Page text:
The opposition members of parliament would probably have voted against the amendment package anyway, but their main, overt justification for doing so—the same reason why the initiative has triggered such a popular outcry, especially on the social media—lies in their interpretation of the idea of holding the presidential and the legislative elections on the same date.
This particular amendment would require extending the legislative term from its current four years to five. Subsequently, the current term, which is supposed to end in six months, would run until 2020. The opposition fears that would result in a free ride for President Talon to stay in power for an additional five-year term until 2026 without standing for new election in 2021 when his current term ends; the theory being that it would take five years to wait for the end of the next legislative term to hold both elections on the same date.
“Under Patrice Talon, women have no chance. They’re at the mercy of misery, abject poverty, famine, persecution.”
– Leonce Houngbadji, leader of the opposition party, Party for the Liberation of the People.
Talon’s records criticized
This weak argument—more like a suspicion—developed by the opposition appeared strong enough for an apparently large number of voters to buy into it and to use it to get out their frustration about the president’s records in office—which many of his critics describe as appalling.
Leonce Houngbadji, the outspoken, charismatic leader of the opposition party, Party for the Liberation of the People, stated during an appearance on the Paris-based Africa 24 tv in late July that Patrice Talon and his government are trying to “secure their power, and, above all, to stay in power until 2026.” He slams the president’s records about women’s conditions in extremely harsh terms:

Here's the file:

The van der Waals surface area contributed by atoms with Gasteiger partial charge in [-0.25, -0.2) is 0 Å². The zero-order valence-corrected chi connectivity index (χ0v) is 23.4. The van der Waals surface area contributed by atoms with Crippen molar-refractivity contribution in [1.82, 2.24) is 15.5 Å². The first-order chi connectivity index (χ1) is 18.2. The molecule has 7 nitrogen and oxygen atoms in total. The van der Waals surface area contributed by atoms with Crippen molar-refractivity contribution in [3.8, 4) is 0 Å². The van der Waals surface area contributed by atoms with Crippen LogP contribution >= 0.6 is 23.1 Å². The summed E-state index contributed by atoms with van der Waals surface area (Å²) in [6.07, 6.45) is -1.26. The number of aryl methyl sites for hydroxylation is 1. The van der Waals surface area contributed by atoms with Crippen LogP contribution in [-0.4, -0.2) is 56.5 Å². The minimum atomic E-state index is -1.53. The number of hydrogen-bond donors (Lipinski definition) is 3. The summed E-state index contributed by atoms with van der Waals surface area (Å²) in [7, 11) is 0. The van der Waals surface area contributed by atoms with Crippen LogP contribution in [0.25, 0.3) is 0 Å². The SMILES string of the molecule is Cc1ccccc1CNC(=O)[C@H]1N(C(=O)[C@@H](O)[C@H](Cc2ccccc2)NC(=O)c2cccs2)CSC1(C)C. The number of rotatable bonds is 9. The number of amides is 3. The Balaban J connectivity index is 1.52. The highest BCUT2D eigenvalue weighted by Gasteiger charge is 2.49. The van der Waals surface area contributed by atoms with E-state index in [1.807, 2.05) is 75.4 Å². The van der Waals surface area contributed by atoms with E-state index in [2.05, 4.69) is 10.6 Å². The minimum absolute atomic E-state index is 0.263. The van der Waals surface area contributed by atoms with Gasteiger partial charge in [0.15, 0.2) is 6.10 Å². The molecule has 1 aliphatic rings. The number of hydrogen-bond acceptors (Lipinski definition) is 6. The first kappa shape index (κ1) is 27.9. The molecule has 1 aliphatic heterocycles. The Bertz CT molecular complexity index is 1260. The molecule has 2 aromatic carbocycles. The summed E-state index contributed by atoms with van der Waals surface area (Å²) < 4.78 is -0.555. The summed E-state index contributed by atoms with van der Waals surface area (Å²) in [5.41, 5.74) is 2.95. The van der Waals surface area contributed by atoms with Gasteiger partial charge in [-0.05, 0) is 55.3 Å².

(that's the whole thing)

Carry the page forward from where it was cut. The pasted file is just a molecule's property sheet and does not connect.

“Under Patrice Talon, women have no chance. They’re at the mercy of misery, abject poverty, famine, persecution in the marketplaces, on the streets, in their homes, humiliation on a daily basis, disdain.”
Houngbadji supports his claims by stating that “Patrice Talon has annulled all the social measures initiated by the previous administration in favor of women: free caesarean section for women, free schooling for girls, government loans for the poorest, and more.”
The president’s men push on
In April 2017, President Talon’s own initiative to amend the constitution was killed on arrival by a vote of 60 yes, 22 nays and 1 abstention. The current initiative by his cronies received 62 yes, 19 nays and 1 abstention, which gives the initiative a chance to be voted on by referendum. But, then, the referendum faced a legal roadblock.
According to the law, the earlier a referendum can take place is August 2019. However, undeterred by that legal hurdle and the popular outcry, the president’s men in parliament have initiated legislation to remove that roadblock to hold the referendum as soon as possible.
But President Talon has stated his unwillingness to go ahead with the referendum, which, analysts say, shows he knows the amendments will be rejected by popular vote. An unquestionable measure of his unpopularity.
Justice or Retaliation?
This new demonstration of Benin’s well-known democratic dynamic which sets the otherwise insignificant West African nation apart from several others in Sub-Saharan Africa played itself out on the big stage as well as on the backstage.
According to reliable sources The African has talked to, President Talon’s men at the National Assembly were so keen on pushing the constitutional amendments through that the president’s chief-ally in the legislative body, speaker Adrien Houngbedji, called former President Yayi Boni—now Talon’s staunch political adversary—two days prior to the vote to strike a deal.
Houngbedji offered to stop the looming removal of the parliamentary immunity of two of Yayi’s men at the National Assembly, Idriss Bako and Valentin Djenontin, to save them from being prosecuted for alleged financial wrongdoings, if the former president would ask them to vote in favor of the amendments. Yayi declined the offer, which led to the amendments being voted down on 5 July.
Although earlier on a parliament commission charged with looking into the alleged financial wrongdoings by the lawmakers in question had formally cleared them, saying in its report “there are no proofs of wrongdoing,” on 24 July the parliament voted to remove their immunity anyway. Reactions are split between those who applauded the move on the ground that the incriminated legislators must, indeed, be prosecuted, and those who cried foul, saying that several of the president’s men, including some at the National Assembly, are equally corrupt but are left alone.